Today, the House Subcommittee on Immigration, Citizenship, Refugees, Border Security, and International Law Membership held a hearing on the “Role of Immigration in Strengthening America’s Economy” featuring New York City Mayor Michael Bloomberg and Fox owner Rupert Murdoch (an immigrant himself). The two media moguls formed a new coalition earlier this year to press for immigration reform. They asked lawmakers to make it easier for skilled immigrants to get visas to work in the U.S. to keep the U.S. competitive and decried deporting the estimated 12 million illegal immigrants in the United States, calling it “impossible.”
Media Mogul Rupert Murdoch shared his own personal story:
As an immigrant, I chose to live in America, because it’s one of the freest and most vibrant nations in the world. And as an immigrant, I feel an obligation to speak up for immigration that will keep America the most economically robust, creative and freedom-loving nation in the world. America’s future prosperity and security depends on getting our immigration policy right and doing it quickly.
Mayor Bloomberg also testified about how immigration is an important economic issue:
Our system of immigration, I think it’s fair to say, is broken. I think it’s undermining our economy. It is slowing our recovery, and it really is hurting millions of Americans. History shows that every immigrant generation in the United States has fueled the economic engine that makes the United States the strongest economy in the world.
Yet the hearing became more interesting during the question and answer period when long-time anti-immigrant Congressman, Steve King, asked Mayor Bloomberg to both respond to the testimony of nativist group CIS and provide citations of economic studies proving that immigration is good for the economy. Bloomberg replied:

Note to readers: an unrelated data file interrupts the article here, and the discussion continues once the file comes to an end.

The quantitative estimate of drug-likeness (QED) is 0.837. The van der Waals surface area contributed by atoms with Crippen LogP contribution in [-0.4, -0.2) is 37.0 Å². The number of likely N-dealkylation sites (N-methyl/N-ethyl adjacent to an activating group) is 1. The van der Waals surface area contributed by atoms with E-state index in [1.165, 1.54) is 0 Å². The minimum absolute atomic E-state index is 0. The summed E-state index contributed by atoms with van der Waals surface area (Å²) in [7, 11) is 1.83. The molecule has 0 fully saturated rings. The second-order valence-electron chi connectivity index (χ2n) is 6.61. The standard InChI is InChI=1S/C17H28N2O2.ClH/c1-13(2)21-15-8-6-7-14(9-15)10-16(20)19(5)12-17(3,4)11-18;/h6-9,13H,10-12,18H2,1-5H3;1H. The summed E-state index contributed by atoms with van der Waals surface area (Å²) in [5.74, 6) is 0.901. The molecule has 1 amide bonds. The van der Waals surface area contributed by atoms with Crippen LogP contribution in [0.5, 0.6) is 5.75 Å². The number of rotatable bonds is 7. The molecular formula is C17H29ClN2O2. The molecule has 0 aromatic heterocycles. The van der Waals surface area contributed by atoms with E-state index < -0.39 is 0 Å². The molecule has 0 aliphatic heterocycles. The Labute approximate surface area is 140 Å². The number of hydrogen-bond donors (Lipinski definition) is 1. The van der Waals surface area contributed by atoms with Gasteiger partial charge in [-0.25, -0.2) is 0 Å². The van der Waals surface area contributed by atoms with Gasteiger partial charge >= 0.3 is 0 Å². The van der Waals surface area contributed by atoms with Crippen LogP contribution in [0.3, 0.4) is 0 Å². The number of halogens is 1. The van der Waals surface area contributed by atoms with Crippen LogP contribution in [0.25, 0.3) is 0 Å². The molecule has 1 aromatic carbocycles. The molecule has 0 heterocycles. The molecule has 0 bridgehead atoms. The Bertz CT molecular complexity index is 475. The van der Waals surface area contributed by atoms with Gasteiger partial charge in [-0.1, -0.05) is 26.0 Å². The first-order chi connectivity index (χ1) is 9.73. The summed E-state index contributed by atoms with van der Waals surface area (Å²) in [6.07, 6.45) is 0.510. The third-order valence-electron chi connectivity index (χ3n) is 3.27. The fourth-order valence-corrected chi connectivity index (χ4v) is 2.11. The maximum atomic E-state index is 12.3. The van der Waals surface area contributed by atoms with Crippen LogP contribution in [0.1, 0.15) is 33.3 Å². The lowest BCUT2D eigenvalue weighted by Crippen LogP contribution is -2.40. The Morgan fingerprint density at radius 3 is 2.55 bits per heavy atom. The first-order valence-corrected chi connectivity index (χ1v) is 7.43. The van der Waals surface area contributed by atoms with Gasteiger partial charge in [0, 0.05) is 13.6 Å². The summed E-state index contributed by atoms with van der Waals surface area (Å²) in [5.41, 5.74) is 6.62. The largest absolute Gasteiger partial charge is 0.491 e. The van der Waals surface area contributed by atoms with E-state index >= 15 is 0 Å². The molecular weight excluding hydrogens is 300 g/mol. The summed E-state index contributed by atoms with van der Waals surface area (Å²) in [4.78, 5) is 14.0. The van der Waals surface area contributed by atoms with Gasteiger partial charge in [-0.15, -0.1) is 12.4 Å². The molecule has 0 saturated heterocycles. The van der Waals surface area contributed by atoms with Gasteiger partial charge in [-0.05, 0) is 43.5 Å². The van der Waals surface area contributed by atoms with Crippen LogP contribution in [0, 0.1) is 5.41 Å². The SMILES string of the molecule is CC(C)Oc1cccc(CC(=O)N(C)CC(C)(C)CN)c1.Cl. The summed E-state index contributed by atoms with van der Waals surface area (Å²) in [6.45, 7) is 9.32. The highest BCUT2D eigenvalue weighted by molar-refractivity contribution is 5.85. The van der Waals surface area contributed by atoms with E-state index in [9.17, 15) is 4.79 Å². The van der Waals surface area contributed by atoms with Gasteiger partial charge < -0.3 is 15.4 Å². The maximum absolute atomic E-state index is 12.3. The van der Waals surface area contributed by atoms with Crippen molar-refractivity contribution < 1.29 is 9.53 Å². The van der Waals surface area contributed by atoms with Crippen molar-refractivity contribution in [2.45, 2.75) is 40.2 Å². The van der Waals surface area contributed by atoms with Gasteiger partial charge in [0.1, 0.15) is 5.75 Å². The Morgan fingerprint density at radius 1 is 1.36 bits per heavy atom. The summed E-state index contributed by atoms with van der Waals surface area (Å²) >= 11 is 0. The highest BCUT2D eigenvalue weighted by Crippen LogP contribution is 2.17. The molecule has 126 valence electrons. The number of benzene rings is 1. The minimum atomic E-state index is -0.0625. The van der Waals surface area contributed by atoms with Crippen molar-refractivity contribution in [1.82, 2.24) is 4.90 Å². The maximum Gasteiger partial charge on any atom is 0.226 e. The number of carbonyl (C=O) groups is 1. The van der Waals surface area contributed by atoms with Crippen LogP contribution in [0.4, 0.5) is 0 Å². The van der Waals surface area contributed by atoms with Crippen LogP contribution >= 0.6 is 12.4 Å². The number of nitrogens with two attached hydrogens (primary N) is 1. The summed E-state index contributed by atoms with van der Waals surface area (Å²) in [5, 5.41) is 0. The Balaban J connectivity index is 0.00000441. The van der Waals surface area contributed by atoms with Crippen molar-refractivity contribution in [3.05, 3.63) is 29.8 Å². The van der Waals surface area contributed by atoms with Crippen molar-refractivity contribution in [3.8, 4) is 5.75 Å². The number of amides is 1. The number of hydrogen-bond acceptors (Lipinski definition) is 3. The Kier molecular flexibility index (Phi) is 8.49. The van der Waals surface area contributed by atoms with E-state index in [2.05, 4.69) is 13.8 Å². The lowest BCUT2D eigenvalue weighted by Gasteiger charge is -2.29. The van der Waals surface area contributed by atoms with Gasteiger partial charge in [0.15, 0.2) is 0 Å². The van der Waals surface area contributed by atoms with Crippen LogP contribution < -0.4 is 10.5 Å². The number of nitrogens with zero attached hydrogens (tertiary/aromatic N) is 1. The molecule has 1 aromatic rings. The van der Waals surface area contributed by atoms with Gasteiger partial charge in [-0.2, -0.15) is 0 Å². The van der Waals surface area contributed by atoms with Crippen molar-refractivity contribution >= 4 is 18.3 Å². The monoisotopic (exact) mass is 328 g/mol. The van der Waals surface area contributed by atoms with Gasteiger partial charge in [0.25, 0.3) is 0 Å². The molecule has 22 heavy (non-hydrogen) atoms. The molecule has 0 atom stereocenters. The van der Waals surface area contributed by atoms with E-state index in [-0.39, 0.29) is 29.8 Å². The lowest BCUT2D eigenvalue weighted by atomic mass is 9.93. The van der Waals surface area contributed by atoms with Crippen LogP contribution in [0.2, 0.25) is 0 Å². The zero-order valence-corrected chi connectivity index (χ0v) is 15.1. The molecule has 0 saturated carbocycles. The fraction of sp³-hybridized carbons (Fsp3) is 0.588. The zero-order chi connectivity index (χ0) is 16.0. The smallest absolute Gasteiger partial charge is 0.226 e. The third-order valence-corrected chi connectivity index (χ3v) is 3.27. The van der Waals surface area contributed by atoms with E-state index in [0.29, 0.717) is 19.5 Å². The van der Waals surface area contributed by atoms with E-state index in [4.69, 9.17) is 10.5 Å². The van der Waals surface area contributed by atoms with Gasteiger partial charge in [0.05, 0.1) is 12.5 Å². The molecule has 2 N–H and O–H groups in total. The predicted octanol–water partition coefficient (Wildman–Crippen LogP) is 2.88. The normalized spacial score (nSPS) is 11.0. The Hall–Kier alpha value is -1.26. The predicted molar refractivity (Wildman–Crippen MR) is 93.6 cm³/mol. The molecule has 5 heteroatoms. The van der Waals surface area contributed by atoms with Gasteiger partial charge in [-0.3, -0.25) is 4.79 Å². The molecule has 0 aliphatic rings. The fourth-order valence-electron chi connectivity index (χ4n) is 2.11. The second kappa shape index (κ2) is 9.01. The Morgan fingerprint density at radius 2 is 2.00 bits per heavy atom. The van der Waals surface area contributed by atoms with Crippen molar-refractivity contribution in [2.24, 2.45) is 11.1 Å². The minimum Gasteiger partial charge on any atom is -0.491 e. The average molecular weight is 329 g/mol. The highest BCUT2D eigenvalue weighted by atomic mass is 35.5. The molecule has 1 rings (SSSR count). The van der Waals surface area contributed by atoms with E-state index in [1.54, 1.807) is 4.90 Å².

Yeah, the [economic] study is what goes on in New York City everyday. Rupert and I together employ about 75,000 people and so we know a little about job creation…In New York City the issue is not undocumented, it’s how we create jobs.
Steve King then went on to ask why Americans should believe promises to enforce immigration laws when it hasn’t happened in the past? To which Murdoch replied directly to the Congressman:
With respect you don’t have to accept any promises, you ought to be able to make laws in this country and make sure they are enforced. It’s not up to me as a private citizen.
Bloomberg also revealed the irony in Congress, complaining about things they themselves refuse to fix:
It’s just duplicitous for Congress to sit there and say they shouldn’t [hire illegal workers] and not give them the tools.
Today’s hearing was yet another example of how immigration is more than an issue of borders and migration, but an economic one. Bloomberg and Murdoch are two of the most successful businessmen in America. It’s doubtful their empires could have been built sitting on a dais year after year, blaming others for the failures of their own institutions. I’m sure for Mayor Bloomberg and Rupert Murdoch, the approach Congress has taken on the immigration issue is very hard to understand.
Photo by World Economic Forum.